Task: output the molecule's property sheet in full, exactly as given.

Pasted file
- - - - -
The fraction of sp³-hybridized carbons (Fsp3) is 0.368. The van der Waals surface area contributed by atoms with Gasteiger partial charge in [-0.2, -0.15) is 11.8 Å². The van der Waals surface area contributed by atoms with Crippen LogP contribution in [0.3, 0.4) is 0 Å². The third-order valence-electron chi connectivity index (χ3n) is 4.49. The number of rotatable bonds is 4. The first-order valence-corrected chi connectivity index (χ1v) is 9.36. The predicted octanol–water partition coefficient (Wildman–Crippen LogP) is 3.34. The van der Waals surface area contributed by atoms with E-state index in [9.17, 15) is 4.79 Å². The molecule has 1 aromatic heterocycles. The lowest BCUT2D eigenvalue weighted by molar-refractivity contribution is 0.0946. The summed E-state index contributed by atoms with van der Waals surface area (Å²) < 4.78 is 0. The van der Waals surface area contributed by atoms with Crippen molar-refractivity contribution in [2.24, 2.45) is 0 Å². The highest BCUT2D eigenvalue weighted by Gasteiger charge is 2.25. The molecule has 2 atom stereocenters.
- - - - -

The fraction of sp³-hybridized carbons (Fsp3) is 0.368. The van der Waals surface area contributed by atoms with Gasteiger partial charge in [-0.2, -0.15) is 11.8 Å². The van der Waals surface area contributed by atoms with Crippen LogP contribution in [0.3, 0.4) is 0 Å². The third-order valence-electron chi connectivity index (χ3n) is 4.49. The number of rotatable bonds is 4. The first-order valence-corrected chi connectivity index (χ1v) is 9.36. The predicted octanol–water partition coefficient (Wildman–Crippen LogP) is 3.34. The van der Waals surface area contributed by atoms with E-state index in [9.17, 15) is 4.79 Å². The molecule has 1 aromatic heterocycles. The lowest BCUT2D eigenvalue weighted by molar-refractivity contribution is 0.0946. The summed E-state index contributed by atoms with van der Waals surface area (Å²) < 4.78 is 0. The van der Waals surface area contributed by atoms with Crippen molar-refractivity contribution in [2.24, 2.45) is 0 Å². The highest BCUT2D eigenvalue weighted by Gasteiger charge is 2.25. The molecule has 2 atom stereocenters.